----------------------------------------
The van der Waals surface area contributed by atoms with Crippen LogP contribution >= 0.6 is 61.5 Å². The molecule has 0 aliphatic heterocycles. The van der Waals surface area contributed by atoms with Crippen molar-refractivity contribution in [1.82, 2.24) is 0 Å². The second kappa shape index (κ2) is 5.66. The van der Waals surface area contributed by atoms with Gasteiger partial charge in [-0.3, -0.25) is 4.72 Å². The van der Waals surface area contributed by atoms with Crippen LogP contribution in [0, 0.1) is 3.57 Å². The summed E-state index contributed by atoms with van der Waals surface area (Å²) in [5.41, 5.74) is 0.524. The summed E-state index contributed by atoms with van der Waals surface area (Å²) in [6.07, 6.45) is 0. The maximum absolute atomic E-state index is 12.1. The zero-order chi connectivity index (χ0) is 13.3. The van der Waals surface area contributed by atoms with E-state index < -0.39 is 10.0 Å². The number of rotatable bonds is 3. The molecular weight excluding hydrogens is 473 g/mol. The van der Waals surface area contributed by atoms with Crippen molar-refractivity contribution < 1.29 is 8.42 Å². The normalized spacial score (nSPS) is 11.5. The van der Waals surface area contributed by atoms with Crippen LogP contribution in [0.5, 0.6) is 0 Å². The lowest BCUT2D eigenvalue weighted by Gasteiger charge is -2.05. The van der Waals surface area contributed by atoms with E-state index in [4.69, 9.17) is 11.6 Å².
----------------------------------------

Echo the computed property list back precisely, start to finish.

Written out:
The van der Waals surface area contributed by atoms with Crippen LogP contribution >= 0.6 is 61.5 Å². The molecule has 0 aliphatic heterocycles. The van der Waals surface area contributed by atoms with Crippen molar-refractivity contribution in [1.82, 2.24) is 0 Å². The second kappa shape index (κ2) is 5.66. The van der Waals surface area contributed by atoms with Gasteiger partial charge in [-0.3, -0.25) is 4.72 Å². The van der Waals surface area contributed by atoms with Crippen LogP contribution in [0, 0.1) is 3.57 Å². The summed E-state index contributed by atoms with van der Waals surface area (Å²) in [5.41, 5.74) is 0.524. The summed E-state index contributed by atoms with van der Waals surface area (Å²) in [6.07, 6.45) is 0. The maximum absolute atomic E-state index is 12.1. The zero-order chi connectivity index (χ0) is 13.3. The van der Waals surface area contributed by atoms with E-state index < -0.39 is 10.0 Å². The number of rotatable bonds is 3. The molecular weight excluding hydrogens is 473 g/mol. The van der Waals surface area contributed by atoms with Crippen molar-refractivity contribution < 1.29 is 8.42 Å². The normalized spacial score (nSPS) is 11.5. The van der Waals surface area contributed by atoms with Crippen LogP contribution in [0.5, 0.6) is 0 Å². The lowest BCUT2D eigenvalue weighted by Gasteiger charge is -2.05. The van der Waals surface area contributed by atoms with E-state index in [4.69, 9.17) is 11.6 Å².